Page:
>  
> All this is easy to contemplate - however when I started to look at the ShapeChange implementation, there is no off-the-shelf set of encoding rules - they have a wide range of inputs and experiments and a grab bag of options. 
>  
> I have a desire/expectation to come up with a fairly standard OGC encoding pattern, based on ISO 19109 application schema and equivalent to ISO19136 GML encoding rules. At the very least i think GWML and HY_Features should have a common pattern.
>  
> I had hoped to switch to this as a task having established a basic Linked data infrastructure at OGC, but my budgetted time has been largely used up and I'm still worrying about cleaning up procesess and structuring data to make things sustainable. 
>  
> AFAICT the main issue to narrow down is around property naming and scoping. I think HY_Features is simpler - all property names shoudl be scoped to Application Schema.
>  
>  
> Finally, I will be looking to use identifiers of the form 
> https://def.opengis.net/def/ <https://emea01.safelinks.protection.outlook.com/?url=https%3A%2F%2Fdef.opengis.net%2Fdef%2F%253cauthority%253e%2F%253capplication&data=02%7C01%7CS.Grellet%40brgm.fr%7C0b16ee03470d47d8186c08d562bc5f9a%7C9610f79254fa49639560a8a822cba6d7%7C1%7C0%7C636523483586756646&sdata=LGjfLxVQNSLD7J%2Fj2x8HNzir2D%2FloVTFOrksTA979fs%3D&reserved=0> <some path>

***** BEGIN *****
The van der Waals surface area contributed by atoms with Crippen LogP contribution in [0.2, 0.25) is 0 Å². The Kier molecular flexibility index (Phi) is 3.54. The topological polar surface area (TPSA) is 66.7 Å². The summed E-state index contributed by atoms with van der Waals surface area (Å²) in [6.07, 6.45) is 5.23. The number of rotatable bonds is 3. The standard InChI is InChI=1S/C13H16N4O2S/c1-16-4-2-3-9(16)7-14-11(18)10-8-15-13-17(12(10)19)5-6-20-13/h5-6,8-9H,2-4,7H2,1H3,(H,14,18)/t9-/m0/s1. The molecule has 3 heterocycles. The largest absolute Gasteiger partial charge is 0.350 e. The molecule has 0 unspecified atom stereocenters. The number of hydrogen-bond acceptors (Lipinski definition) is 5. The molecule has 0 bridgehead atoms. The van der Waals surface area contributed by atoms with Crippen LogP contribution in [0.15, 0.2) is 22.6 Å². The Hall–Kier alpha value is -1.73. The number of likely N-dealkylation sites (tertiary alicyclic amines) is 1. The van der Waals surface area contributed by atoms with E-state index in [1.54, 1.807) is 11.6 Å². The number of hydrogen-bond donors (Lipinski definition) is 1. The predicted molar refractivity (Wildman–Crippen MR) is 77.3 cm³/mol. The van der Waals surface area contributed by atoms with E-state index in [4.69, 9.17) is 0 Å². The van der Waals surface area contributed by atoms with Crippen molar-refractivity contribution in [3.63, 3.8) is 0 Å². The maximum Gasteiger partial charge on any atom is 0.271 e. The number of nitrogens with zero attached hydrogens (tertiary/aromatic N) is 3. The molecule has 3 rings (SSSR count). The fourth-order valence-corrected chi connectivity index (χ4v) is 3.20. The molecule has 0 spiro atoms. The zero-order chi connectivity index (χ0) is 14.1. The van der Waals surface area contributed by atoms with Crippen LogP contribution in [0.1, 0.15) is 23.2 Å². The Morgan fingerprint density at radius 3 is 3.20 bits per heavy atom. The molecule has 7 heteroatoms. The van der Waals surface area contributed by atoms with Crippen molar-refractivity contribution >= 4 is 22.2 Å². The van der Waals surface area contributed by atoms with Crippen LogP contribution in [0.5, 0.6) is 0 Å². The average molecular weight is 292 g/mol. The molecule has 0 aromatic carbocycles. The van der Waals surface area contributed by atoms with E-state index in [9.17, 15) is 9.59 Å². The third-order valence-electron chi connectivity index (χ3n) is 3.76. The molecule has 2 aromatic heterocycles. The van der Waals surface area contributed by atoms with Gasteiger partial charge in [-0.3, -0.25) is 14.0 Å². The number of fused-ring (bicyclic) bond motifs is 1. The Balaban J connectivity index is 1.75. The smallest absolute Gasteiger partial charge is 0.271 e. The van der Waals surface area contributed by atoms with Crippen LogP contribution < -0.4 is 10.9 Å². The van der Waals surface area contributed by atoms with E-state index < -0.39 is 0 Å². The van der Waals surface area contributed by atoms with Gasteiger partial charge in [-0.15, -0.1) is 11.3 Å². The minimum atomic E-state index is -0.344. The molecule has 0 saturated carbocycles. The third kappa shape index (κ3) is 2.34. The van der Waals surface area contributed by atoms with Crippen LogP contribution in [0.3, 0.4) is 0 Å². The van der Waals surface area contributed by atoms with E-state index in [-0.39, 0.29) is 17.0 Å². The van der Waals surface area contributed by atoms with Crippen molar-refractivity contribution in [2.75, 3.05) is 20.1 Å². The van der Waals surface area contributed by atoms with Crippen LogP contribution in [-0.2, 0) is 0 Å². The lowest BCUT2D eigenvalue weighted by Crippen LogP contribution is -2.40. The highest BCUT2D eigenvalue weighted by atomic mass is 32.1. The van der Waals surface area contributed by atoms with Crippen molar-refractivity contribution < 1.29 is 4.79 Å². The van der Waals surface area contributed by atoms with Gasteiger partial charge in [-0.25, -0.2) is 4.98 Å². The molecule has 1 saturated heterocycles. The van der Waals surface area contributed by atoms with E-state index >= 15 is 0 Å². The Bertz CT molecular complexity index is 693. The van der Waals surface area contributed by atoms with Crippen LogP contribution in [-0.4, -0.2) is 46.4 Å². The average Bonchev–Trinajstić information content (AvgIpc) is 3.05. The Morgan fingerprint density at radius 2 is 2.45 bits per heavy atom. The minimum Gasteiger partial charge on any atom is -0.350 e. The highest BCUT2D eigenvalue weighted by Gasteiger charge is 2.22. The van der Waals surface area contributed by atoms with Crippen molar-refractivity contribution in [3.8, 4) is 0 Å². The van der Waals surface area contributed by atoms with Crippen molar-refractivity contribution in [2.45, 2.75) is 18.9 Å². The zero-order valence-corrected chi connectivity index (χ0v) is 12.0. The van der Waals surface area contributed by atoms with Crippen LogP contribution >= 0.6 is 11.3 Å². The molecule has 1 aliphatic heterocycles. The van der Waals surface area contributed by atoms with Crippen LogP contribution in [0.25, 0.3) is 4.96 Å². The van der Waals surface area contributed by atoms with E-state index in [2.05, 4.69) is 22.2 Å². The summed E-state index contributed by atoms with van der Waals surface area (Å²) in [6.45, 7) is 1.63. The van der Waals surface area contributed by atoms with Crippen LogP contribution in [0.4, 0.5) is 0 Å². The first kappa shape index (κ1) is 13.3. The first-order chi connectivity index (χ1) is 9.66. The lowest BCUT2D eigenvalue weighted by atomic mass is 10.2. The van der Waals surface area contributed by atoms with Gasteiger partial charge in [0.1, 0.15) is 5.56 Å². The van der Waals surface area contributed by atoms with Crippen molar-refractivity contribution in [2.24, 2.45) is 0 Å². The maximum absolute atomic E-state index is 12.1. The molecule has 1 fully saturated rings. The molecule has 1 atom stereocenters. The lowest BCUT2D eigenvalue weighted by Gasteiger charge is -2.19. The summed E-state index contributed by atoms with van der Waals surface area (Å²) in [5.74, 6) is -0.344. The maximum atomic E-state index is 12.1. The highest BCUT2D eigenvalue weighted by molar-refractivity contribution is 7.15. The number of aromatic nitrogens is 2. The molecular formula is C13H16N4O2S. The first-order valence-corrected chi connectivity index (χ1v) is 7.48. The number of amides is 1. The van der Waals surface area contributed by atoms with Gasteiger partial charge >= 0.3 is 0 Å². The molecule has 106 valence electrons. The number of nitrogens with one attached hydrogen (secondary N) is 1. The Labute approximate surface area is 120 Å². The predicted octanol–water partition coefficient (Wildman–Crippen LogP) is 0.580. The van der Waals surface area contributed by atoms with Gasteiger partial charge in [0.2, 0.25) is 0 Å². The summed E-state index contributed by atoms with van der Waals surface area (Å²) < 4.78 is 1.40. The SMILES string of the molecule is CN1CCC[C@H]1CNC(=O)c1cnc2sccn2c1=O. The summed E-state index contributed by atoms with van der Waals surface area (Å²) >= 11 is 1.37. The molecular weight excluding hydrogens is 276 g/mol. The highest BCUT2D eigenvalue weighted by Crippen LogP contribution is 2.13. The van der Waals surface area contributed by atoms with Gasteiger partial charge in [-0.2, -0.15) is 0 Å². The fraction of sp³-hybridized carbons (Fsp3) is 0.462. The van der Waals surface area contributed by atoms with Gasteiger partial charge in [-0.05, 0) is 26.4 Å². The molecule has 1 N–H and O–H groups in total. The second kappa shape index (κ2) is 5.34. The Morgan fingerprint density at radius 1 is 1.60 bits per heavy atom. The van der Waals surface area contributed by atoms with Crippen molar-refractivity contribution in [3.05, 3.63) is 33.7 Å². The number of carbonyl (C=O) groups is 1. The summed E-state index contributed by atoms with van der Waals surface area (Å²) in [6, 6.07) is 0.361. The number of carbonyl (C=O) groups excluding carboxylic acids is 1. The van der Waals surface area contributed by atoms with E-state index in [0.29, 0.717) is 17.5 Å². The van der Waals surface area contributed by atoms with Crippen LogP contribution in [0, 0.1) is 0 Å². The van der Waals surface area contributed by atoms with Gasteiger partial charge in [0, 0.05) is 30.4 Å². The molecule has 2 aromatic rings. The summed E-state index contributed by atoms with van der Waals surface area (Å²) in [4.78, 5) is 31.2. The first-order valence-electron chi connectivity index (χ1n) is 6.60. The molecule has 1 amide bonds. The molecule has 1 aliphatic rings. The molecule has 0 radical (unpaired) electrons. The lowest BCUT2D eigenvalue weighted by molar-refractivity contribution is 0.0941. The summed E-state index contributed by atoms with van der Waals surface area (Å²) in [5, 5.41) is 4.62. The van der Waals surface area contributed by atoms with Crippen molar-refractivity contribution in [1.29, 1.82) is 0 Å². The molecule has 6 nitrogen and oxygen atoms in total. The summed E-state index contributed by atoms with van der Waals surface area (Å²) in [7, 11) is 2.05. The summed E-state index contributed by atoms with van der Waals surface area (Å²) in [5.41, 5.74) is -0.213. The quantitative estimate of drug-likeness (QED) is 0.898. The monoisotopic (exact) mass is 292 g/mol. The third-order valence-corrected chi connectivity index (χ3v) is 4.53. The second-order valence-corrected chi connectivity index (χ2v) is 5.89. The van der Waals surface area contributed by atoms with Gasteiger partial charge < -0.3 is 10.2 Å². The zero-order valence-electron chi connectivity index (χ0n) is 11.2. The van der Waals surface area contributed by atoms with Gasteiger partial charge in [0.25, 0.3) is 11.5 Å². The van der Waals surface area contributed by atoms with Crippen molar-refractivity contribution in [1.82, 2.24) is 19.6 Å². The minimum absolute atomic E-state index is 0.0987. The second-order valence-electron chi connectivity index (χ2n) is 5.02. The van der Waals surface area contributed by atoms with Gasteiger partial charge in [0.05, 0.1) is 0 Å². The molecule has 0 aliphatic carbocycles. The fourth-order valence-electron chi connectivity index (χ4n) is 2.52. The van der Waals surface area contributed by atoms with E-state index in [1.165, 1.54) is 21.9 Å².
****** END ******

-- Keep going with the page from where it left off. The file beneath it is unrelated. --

>  
> where path is consistent with (at least some of) OGC -NA
> /<authority>/<register>[/<sub-register>]*/item
>  
> so perhaps 
> /waterml/hy_hydrofeature/class/HY_Catchment
>  
> so all the issues around naming, case, etc get messy - and we should use the same patterns.
>  
> So, FINALLY, a request if you are looking at GWML, can you include HY_Features in the shapechange processing, and I will do the rules to extract POO and SKOS. 
>  
> I already have a facility in final testing to load RDF file containing rules to an inferencing repository, then load the source file (ISO19150) into the inferencer then put the inferenced result graph into the target repository (OGC knowledge base) where a LD UI will emerge.
>  
> Happy to convene a telconference to discuss/explore 
>  
> Rob
>  
>